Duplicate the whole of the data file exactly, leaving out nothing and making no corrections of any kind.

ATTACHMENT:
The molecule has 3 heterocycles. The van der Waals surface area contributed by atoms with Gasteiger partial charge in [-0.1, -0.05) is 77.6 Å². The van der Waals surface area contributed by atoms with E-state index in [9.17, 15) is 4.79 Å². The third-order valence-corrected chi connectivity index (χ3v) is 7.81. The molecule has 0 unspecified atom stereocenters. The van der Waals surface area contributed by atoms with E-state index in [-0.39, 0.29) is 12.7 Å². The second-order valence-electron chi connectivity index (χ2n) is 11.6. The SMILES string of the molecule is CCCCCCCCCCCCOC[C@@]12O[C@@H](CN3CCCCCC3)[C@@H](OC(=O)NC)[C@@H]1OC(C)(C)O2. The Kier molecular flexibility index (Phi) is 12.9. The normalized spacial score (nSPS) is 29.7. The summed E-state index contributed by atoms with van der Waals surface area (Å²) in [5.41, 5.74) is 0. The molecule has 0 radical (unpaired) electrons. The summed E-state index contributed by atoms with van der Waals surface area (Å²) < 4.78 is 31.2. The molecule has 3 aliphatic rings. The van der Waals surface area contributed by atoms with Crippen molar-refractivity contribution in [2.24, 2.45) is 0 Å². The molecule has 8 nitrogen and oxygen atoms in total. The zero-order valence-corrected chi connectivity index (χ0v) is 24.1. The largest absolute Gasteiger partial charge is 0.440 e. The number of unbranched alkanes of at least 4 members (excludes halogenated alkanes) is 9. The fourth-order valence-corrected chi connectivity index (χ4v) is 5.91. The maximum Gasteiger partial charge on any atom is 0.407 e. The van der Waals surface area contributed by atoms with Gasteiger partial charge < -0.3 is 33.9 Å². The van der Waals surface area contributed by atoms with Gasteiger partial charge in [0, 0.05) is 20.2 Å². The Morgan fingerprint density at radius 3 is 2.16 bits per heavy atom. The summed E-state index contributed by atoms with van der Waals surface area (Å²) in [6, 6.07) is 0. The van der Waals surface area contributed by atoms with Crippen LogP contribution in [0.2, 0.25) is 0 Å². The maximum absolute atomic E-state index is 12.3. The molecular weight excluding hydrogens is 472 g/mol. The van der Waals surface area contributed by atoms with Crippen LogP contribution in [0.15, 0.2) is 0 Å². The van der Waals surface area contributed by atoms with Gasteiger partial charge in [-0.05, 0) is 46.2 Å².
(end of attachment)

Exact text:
The molecule has 3 heterocycles. The van der Waals surface area contributed by atoms with Gasteiger partial charge in [-0.1, -0.05) is 77.6 Å². The van der Waals surface area contributed by atoms with E-state index in [9.17, 15) is 4.79 Å². The third-order valence-corrected chi connectivity index (χ3v) is 7.81. The molecule has 0 unspecified atom stereocenters. The van der Waals surface area contributed by atoms with E-state index in [-0.39, 0.29) is 12.7 Å². The second-order valence-electron chi connectivity index (χ2n) is 11.6. The SMILES string of the molecule is CCCCCCCCCCCCOC[C@@]12O[C@@H](CN3CCCCCC3)[C@@H](OC(=O)NC)[C@@H]1OC(C)(C)O2. The Kier molecular flexibility index (Phi) is 12.9. The normalized spacial score (nSPS) is 29.7. The summed E-state index contributed by atoms with van der Waals surface area (Å²) in [5.41, 5.74) is 0. The molecule has 0 radical (unpaired) electrons. The summed E-state index contributed by atoms with van der Waals surface area (Å²) < 4.78 is 31.2. The molecule has 3 aliphatic rings. The van der Waals surface area contributed by atoms with Crippen molar-refractivity contribution in [2.24, 2.45) is 0 Å². The molecule has 8 nitrogen and oxygen atoms in total. The zero-order valence-corrected chi connectivity index (χ0v) is 24.1. The largest absolute Gasteiger partial charge is 0.440 e. The number of unbranched alkanes of at least 4 members (excludes halogenated alkanes) is 9. The fourth-order valence-corrected chi connectivity index (χ4v) is 5.91. The maximum Gasteiger partial charge on any atom is 0.407 e. The van der Waals surface area contributed by atoms with Gasteiger partial charge < -0.3 is 33.9 Å². The van der Waals surface area contributed by atoms with Gasteiger partial charge in [0, 0.05) is 20.2 Å². The Morgan fingerprint density at radius 3 is 2.16 bits per heavy atom. The summed E-state index contributed by atoms with van der Waals surface area (Å²) in [6, 6.07) is 0. The van der Waals surface area contributed by atoms with Crippen LogP contribution in [0.2, 0.25) is 0 Å². The maximum absolute atomic E-state index is 12.3. The molecular weight excluding hydrogens is 472 g/mol. The van der Waals surface area contributed by atoms with Crippen LogP contribution in [0.15, 0.2) is 0 Å². The van der Waals surface area contributed by atoms with Gasteiger partial charge in [-0.05, 0) is 46.2 Å².